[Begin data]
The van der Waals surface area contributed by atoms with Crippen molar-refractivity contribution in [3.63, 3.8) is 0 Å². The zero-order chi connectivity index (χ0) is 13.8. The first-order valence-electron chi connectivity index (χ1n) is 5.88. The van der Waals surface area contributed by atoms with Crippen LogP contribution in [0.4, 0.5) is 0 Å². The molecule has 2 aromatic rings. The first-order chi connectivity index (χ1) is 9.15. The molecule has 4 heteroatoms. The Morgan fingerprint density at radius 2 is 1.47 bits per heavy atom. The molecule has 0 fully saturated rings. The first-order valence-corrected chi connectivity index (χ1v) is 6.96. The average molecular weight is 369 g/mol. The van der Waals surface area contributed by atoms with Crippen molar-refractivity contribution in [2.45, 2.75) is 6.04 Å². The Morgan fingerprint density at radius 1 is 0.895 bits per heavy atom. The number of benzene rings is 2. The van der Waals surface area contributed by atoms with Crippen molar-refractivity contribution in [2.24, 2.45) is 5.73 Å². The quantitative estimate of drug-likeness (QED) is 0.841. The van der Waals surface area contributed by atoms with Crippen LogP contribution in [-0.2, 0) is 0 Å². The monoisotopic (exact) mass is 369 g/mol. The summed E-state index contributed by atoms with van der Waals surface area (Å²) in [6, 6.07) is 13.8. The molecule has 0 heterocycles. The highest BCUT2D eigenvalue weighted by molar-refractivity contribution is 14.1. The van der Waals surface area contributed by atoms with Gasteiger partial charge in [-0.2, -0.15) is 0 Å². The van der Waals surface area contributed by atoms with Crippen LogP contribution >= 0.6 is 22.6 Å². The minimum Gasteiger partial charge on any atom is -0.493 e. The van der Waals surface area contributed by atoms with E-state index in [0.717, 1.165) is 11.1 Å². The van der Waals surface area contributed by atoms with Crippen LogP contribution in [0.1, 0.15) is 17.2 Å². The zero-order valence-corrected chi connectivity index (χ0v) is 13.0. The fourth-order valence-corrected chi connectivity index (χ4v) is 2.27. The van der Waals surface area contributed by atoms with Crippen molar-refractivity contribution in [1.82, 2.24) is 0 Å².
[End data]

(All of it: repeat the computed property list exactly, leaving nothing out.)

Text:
The van der Waals surface area contributed by atoms with Crippen molar-refractivity contribution in [3.63, 3.8) is 0 Å². The zero-order chi connectivity index (χ0) is 13.8. The first-order valence-electron chi connectivity index (χ1n) is 5.88. The van der Waals surface area contributed by atoms with Crippen LogP contribution in [0.4, 0.5) is 0 Å². The molecule has 2 aromatic rings. The first-order chi connectivity index (χ1) is 9.15. The molecule has 4 heteroatoms. The Morgan fingerprint density at radius 2 is 1.47 bits per heavy atom. The molecule has 0 fully saturated rings. The first-order valence-corrected chi connectivity index (χ1v) is 6.96. The average molecular weight is 369 g/mol. The van der Waals surface area contributed by atoms with Crippen molar-refractivity contribution in [2.45, 2.75) is 6.04 Å². The Morgan fingerprint density at radius 1 is 0.895 bits per heavy atom. The number of benzene rings is 2. The van der Waals surface area contributed by atoms with Crippen molar-refractivity contribution in [2.24, 2.45) is 5.73 Å². The quantitative estimate of drug-likeness (QED) is 0.841. The van der Waals surface area contributed by atoms with Crippen LogP contribution in [-0.2, 0) is 0 Å². The monoisotopic (exact) mass is 369 g/mol. The summed E-state index contributed by atoms with van der Waals surface area (Å²) in [6, 6.07) is 13.8. The molecule has 0 heterocycles. The highest BCUT2D eigenvalue weighted by molar-refractivity contribution is 14.1. The van der Waals surface area contributed by atoms with Gasteiger partial charge in [-0.2, -0.15) is 0 Å². The van der Waals surface area contributed by atoms with Crippen LogP contribution >= 0.6 is 22.6 Å². The minimum Gasteiger partial charge on any atom is -0.493 e. The van der Waals surface area contributed by atoms with E-state index in [0.717, 1.165) is 11.1 Å². The van der Waals surface area contributed by atoms with Crippen LogP contribution in [0.1, 0.15) is 17.2 Å². The zero-order valence-corrected chi connectivity index (χ0v) is 13.0. The fourth-order valence-corrected chi connectivity index (χ4v) is 2.27. The van der Waals surface area contributed by atoms with Crippen molar-refractivity contribution in [1.82, 2.24) is 0 Å².